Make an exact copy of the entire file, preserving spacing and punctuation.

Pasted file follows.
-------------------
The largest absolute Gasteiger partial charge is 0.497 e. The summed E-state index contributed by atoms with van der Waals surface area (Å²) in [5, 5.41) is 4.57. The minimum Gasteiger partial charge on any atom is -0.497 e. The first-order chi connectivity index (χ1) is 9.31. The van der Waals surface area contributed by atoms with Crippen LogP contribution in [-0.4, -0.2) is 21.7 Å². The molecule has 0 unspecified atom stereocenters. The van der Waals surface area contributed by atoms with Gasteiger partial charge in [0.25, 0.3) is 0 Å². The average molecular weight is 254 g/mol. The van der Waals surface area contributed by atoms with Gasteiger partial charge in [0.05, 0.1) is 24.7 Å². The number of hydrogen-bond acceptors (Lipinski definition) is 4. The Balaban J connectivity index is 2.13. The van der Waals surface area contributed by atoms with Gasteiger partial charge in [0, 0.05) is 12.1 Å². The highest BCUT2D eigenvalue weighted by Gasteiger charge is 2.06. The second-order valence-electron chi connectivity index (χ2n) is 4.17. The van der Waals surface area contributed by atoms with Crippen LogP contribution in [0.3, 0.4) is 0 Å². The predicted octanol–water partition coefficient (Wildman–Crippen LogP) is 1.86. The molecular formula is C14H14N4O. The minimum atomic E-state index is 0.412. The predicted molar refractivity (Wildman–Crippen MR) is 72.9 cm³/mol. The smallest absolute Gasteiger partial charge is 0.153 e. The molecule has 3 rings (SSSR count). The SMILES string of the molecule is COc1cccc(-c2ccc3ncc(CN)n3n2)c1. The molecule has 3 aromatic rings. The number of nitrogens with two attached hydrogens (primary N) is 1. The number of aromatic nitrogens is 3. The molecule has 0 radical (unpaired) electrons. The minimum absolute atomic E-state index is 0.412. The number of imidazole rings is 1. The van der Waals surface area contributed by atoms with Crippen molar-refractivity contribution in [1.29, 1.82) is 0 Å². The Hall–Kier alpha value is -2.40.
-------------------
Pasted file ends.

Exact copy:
The largest absolute Gasteiger partial charge is 0.497 e. The summed E-state index contributed by atoms with van der Waals surface area (Å²) in [5, 5.41) is 4.57. The minimum Gasteiger partial charge on any atom is -0.497 e. The first-order chi connectivity index (χ1) is 9.31. The van der Waals surface area contributed by atoms with Crippen LogP contribution in [-0.4, -0.2) is 21.7 Å². The molecule has 0 unspecified atom stereocenters. The van der Waals surface area contributed by atoms with Gasteiger partial charge in [0.25, 0.3) is 0 Å². The average molecular weight is 254 g/mol. The van der Waals surface area contributed by atoms with Gasteiger partial charge in [0.05, 0.1) is 24.7 Å². The number of hydrogen-bond acceptors (Lipinski definition) is 4. The Balaban J connectivity index is 2.13. The van der Waals surface area contributed by atoms with Gasteiger partial charge in [0, 0.05) is 12.1 Å². The highest BCUT2D eigenvalue weighted by Gasteiger charge is 2.06. The second-order valence-electron chi connectivity index (χ2n) is 4.17. The van der Waals surface area contributed by atoms with Crippen LogP contribution in [0.3, 0.4) is 0 Å². The predicted octanol–water partition coefficient (Wildman–Crippen LogP) is 1.86. The molecular formula is C14H14N4O. The minimum atomic E-state index is 0.412. The predicted molar refractivity (Wildman–Crippen MR) is 72.9 cm³/mol. The smallest absolute Gasteiger partial charge is 0.153 e. The molecule has 3 rings (SSSR count). The SMILES string of the molecule is COc1cccc(-c2ccc3ncc(CN)n3n2)c1. The molecule has 3 aromatic rings. The number of nitrogens with two attached hydrogens (primary N) is 1. The number of aromatic nitrogens is 3. The molecule has 0 radical (unpaired) electrons. The minimum absolute atomic E-state index is 0.412. The number of imidazole rings is 1. The van der Waals surface area contributed by atoms with Crippen molar-refractivity contribution in [1.29, 1.82) is 0 Å². The Hall–Kier alpha value is -2.40.